Jacob J. Cuyler


Jacob J. Cuyler was born in September 1741. He was the son of Johannes and Catharina Glen Cuyler. He was the youngest child in the relatively small family of a prominent second ward businessman. For most of his adult life, he was referred to as simply "Jacob Cuyler" probably because the other same named kin were a generation younger.

In March 1764, he married Lydia Van Vechten at the Albany Dutch church. By 1780, seven children had been christened in Albany where he was a pewholder and baptism sponsor.

These Cuylers lived on Pearl Street and were Albany mainstays for several decades. During that time, assessment rolls accorded his holdings a value comparable to other successful merchants. He served his community as firemaster, contractor, and was manager of the lottery during the early 1770s.

In 1767, he was left a share of the estate of his mother's brother.

In 1766, he joined his neighbors in signing the constitution of the Albany Sons of Liberty. In 1767, he was the first lieutenant in his cousin's Albany militia company.

In his thirties at the outbreak of hostilities, this active businessman, sloop owner, and cousin of the last royalist mayor of the city might be suspected of wartime profiteering. However, his loyalty to the crusade for American liberties was not to be called into question. He posted bonds and also acted as bailsman for a number of acquaintances.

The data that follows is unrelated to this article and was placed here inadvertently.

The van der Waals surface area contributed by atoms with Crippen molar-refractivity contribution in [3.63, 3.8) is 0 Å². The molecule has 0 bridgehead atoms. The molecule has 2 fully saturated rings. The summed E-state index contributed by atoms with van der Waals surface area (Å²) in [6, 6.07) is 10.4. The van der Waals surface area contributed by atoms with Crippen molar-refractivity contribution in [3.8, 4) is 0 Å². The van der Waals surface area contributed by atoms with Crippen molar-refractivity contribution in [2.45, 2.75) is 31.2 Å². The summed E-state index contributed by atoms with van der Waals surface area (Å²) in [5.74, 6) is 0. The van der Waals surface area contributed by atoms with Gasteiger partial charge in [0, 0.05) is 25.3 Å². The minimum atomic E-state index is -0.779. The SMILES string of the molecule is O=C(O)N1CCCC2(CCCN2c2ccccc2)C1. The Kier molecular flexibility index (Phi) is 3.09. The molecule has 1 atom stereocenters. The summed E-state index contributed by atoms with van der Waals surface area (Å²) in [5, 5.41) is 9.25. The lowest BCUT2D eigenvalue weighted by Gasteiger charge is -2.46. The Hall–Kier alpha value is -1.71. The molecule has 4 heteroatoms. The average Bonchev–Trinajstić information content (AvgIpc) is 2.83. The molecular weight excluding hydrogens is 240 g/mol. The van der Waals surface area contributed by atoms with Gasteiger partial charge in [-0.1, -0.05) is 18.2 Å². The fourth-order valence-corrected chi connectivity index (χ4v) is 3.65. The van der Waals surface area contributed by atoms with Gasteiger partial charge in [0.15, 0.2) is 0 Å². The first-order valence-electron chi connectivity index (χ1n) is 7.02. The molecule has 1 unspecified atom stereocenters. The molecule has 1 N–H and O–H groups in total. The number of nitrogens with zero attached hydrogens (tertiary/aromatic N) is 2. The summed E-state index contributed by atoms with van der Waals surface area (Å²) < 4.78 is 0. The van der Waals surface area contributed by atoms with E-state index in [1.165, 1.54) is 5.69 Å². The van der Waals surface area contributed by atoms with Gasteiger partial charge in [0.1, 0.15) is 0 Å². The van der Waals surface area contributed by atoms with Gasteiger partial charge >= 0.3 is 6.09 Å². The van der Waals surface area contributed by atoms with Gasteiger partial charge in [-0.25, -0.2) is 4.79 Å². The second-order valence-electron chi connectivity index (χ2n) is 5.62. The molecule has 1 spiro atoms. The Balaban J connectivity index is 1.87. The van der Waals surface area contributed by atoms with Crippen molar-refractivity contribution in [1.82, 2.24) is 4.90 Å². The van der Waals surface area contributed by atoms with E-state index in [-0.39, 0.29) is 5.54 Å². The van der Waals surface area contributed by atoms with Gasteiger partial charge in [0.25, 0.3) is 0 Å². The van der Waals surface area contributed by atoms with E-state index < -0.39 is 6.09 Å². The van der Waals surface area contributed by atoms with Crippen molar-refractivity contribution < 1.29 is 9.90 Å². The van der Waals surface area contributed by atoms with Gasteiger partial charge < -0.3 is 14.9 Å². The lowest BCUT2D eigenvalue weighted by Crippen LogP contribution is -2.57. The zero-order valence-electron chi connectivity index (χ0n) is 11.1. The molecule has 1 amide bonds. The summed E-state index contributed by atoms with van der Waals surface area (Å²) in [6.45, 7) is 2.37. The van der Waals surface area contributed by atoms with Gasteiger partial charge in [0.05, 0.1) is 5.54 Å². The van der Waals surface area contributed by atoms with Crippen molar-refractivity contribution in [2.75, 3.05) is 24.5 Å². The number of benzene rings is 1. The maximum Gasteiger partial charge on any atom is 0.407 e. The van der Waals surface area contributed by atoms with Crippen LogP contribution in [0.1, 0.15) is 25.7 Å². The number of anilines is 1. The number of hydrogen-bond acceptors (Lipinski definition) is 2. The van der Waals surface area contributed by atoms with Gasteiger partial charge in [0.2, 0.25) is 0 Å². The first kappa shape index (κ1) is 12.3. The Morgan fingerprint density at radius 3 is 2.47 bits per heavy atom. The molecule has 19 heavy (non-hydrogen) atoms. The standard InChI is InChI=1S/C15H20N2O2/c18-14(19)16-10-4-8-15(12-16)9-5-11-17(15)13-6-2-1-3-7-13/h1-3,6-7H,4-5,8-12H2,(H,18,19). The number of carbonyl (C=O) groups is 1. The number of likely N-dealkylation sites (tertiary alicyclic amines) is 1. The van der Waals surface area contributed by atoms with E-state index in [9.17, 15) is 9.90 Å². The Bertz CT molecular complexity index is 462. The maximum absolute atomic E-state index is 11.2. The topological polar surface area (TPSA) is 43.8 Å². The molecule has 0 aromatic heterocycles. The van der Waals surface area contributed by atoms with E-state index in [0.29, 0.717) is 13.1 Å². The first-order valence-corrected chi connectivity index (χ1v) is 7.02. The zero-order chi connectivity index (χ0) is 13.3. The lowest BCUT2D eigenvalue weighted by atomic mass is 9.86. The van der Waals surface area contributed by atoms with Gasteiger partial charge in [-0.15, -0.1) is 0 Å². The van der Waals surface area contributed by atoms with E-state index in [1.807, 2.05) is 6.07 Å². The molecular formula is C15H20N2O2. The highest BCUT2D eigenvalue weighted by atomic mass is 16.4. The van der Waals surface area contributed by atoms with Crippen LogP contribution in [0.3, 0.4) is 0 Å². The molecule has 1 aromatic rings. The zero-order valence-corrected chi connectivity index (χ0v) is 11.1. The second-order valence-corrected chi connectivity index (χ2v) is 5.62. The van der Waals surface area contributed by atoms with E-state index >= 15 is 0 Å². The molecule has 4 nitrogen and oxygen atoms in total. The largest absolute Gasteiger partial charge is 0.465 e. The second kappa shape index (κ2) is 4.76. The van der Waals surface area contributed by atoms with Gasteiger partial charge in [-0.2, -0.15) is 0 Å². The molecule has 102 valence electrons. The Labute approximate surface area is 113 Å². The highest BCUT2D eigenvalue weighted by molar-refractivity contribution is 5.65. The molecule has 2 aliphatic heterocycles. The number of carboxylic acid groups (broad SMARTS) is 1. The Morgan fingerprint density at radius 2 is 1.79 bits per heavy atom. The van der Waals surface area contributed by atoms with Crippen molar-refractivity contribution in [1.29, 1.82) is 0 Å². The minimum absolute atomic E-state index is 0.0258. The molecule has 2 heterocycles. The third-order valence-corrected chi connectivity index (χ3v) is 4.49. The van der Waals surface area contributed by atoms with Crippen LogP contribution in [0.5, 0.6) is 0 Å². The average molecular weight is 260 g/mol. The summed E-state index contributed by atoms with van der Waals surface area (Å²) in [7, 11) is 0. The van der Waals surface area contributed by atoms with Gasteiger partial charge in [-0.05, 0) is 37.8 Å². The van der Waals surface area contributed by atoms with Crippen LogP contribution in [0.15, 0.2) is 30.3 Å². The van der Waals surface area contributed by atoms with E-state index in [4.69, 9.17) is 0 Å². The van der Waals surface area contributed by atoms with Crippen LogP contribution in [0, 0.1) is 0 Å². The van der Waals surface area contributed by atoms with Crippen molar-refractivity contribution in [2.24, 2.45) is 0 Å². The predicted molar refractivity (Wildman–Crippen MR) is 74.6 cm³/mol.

promissory note for 2 shillings signed by Jacob CuylerFor the duration of that body's lifetime, Jacob Cuyler was a stalwart member of the Albany Committee of Correspondence - representing the second ward and being re-elected year after year. He served in virtually all areas but was particularly identified with procuring and delivering supplies to bolster the American war effort. In 1778, he joined a number of middle-aged patriots in signing an Association to serve on active duty in the event of invasion. Earlier, he served as a delegate from Albany to the New York Provincial Congress. He also served in the Continental Commissary General's office. In May 1780, Colonel Jacob Cuyler applied to the governor for exemptions from field duty for himself and members of his staff. After the war, he was accorded a land bounty right in conjunction with the Albany militia regiment. more to follow!

After the war, his life assumed a lower public profile with the exception of being named supervisor for the second ward in 1785. In 1790, his household included six family members and four slaves. A decade later, he seems to have either moved to the third ward, moved in with a kinsman, or relocated to the countryside.

Jacob J. Cuyler died in June 1804 and was buried in the Dutch church plot. His widow passed on four years later. He had lived for more than sixty-two years.

biography in-progress


the people of colonial Albany Sources: The life of Jacob J. Cuyler is CAP biography number 539. This sketch is derived chiefly from family and community-based resources.

Likeness of a promissory note for two shillings issued by the Albany Committee and dated February 17, 1776. Signed on behalf of the committee by member Jacob Cuyler. Payable in Continental currency. Copied from the Internet, June 8, 2006 and of otherwise unknown provenance.

first posted 5/30/06; updated 6/21/15